My next question is: can anybody think of an example whereby immigrant ownership of a retail or other business was a step to improvement? Each and every case I can think of back to the 80s involves a decline in the standards and the merchandise of the retail businesses. I can't recall an exception. Third World standards are not on a par with American standards. Sure, there are Americans who own and run ill-kept stores, but in general, the conditions and the service were always a cut above what we now have come to expect in the average convenience store or what passes for 'mom-and-pop' stores today.
But how has it come about that immigrants have some kind of monopoly on convenience stores and gas stations? Or is this not true where some of you all live? It certainly is true in most of the areas I have visited or lived in during the last couple of decades. Do these people all coincidentally choose to run convenience stores? Are they being steered towards that line of business by do-gooding bureaucrats who also steer them to nice heartland towns which are diversity-starved? Are they being given special business loans to set up shop here? Grants? If not, then how is it that people from these supposedly poor countries arrive here flush with cash to start businesses?
The other phenomenon I've noticed is that wherever you go, the local motels are run by people from India named Patel, and this is true even in the most remote, backwater towns of America. I understand that people named Patel have traditionally been innkeepers by trade in their own country, but suddenly it seems as if they are running most motels in this country.
How did this happen?
I am not asking this disingenously; I realize that our government desperately wants mass immigration here and duly paves the way for immigrants, giving them a leg-up, giving them every benefit possible. Either that, or these supposedly needy immigrants are colonists here to exploit us, which is also likely.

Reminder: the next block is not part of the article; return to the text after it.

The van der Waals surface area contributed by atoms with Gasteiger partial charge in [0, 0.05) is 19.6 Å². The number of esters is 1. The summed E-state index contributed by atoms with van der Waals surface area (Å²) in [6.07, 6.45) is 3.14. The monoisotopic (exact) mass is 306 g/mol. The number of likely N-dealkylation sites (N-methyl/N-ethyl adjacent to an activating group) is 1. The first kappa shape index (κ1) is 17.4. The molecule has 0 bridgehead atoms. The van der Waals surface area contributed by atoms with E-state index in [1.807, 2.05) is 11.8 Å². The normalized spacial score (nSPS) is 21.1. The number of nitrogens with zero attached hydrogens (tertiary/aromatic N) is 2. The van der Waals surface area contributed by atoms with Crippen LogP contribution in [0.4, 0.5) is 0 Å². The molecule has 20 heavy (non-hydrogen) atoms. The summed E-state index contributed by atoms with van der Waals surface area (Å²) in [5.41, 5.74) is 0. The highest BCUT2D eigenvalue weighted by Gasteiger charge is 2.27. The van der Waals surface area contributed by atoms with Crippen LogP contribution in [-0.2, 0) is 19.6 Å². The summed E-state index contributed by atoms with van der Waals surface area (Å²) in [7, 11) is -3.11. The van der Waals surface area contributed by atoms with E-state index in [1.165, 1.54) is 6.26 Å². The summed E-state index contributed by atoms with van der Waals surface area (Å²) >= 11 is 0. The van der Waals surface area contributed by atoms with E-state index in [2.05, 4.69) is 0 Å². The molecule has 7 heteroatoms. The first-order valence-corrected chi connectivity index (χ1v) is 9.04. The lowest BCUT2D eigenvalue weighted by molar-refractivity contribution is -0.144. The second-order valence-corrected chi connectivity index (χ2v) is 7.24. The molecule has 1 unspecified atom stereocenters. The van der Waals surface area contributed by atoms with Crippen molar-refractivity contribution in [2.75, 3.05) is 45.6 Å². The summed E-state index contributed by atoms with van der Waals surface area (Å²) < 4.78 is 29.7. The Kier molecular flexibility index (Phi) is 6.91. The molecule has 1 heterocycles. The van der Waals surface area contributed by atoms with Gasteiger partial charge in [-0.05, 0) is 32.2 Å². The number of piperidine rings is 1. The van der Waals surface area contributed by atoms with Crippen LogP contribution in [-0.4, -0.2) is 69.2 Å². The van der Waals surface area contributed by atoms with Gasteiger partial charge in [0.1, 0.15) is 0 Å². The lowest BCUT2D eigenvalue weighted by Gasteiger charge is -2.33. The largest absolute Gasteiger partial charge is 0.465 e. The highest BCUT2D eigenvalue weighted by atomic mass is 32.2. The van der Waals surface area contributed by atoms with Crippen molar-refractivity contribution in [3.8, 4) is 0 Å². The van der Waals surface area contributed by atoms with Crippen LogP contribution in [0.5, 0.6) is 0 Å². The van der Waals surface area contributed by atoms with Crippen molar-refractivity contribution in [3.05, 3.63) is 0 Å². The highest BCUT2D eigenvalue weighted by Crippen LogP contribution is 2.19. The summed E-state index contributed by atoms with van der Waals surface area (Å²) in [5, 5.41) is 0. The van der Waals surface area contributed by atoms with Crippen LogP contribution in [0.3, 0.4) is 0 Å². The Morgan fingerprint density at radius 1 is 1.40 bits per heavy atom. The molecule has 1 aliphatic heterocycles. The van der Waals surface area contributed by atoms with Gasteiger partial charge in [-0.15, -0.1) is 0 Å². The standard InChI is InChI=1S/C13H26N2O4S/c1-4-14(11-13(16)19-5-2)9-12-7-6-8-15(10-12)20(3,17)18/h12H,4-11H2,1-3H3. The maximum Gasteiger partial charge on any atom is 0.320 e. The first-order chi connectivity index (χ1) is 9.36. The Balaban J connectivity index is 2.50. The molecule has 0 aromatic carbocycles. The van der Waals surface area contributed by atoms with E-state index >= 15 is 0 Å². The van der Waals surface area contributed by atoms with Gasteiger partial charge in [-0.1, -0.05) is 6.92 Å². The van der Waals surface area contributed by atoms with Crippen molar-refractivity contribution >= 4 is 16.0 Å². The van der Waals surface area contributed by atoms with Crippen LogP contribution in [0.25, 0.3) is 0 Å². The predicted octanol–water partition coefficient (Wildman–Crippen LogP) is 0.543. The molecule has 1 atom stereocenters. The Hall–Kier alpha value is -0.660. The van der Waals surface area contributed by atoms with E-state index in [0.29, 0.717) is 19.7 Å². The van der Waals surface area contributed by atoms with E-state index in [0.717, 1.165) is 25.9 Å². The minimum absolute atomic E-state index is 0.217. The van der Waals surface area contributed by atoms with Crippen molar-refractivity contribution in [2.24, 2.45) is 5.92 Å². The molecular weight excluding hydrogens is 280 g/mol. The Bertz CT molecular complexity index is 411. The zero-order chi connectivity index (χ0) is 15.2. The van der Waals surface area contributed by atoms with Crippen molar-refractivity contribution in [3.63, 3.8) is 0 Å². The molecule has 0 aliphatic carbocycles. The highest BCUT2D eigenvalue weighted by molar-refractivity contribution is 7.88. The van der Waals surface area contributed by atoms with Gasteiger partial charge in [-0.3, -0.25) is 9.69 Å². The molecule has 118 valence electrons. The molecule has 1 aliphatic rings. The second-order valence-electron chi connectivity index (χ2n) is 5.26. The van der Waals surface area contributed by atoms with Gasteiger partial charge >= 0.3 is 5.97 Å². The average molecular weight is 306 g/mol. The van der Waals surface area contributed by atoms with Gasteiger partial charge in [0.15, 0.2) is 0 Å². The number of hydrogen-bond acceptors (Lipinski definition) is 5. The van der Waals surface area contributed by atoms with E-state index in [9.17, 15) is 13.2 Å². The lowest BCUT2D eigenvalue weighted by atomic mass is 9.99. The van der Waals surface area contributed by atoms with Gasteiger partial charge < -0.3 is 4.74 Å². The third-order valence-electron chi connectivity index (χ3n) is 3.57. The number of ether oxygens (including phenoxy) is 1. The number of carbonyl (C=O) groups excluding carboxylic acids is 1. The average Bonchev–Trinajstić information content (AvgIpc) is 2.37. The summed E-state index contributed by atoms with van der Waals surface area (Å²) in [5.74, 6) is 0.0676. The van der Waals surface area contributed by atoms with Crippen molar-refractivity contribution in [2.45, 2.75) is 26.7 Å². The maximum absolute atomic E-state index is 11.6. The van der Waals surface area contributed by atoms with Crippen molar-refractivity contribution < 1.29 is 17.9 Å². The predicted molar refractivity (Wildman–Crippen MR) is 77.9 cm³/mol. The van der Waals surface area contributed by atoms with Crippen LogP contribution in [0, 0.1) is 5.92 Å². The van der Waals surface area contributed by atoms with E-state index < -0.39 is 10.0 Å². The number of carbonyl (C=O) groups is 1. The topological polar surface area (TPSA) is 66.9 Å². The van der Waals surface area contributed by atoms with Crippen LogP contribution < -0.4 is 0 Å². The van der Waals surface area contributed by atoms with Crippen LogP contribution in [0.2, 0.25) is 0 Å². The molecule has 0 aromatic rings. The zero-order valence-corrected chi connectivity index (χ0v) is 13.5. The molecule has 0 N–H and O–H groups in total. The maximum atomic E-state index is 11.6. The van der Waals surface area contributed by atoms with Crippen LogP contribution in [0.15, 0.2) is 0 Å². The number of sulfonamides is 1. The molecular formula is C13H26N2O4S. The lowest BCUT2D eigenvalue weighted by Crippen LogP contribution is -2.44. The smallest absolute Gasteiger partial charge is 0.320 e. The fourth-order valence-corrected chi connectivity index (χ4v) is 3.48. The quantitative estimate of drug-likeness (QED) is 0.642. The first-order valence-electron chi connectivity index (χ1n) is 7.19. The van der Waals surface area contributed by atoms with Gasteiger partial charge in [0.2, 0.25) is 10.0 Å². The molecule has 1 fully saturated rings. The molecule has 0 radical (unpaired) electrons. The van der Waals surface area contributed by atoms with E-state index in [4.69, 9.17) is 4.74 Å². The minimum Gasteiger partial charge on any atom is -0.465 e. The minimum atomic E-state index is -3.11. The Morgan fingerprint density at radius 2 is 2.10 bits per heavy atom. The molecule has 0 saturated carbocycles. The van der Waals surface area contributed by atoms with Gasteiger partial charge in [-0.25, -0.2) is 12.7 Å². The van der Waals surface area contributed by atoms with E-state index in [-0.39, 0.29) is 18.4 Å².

I suppose, again, I'm remembering the old America in which every town or neighborhood had its 'mom and pop' grocery stores, as well as the larger supermarkets. The mom and pop stores of my memory were usually well-stocked, clean or reasonably clean, orderly, and cheerful places. I even remember during my childhood that many such small stores gave credit to customers who were financially strapped, and people paid their bills at the end of the month. There was a sense of community. Some stores delivered your groceries if you requested it, at no charge. Usually high school boys were hired for such jobs. I still remember Tom, the boy who delivered our groceries occasionally when we lived in West Texas.
Again, there's a job that no longer exists for young people. Young people were often hired to do deliveries, errands of various sorts, or to sweep up and do odd jobs in retail stores. They were hired to be 'soda jerks' in the old soda fountains, car-hops in drive-in restaurants, ushers in movie theaters. These are all jobs that no longer exist for anybody but if they did still exist, I am sure there would be immigrants filling these jobs.
Part of the loss of jobs is because many of the positions young people took no longer exist, having been rendered obsolete by changing business practices. We no longer have the level of customer service that we once had; customer amenities are few and far between in most businesses now. How many grocery stores deliver? How many drive-ins have car-hops to come and take your order and serve your food in your car? How many gas stations provide full service, as in the old days? A lot of the traditional jobs done by young people don't exist anymore, and those that do exist are being given to immigrants. As these jobs are becoming obsolete, we ourselves are being phased out too.
I like my town as it has existed to this point; my town will not be the same when immigrants own all the convenience stores and begin to take many of the service jobs. It's just another step towards the town morphing into something else, something less familiar, less American.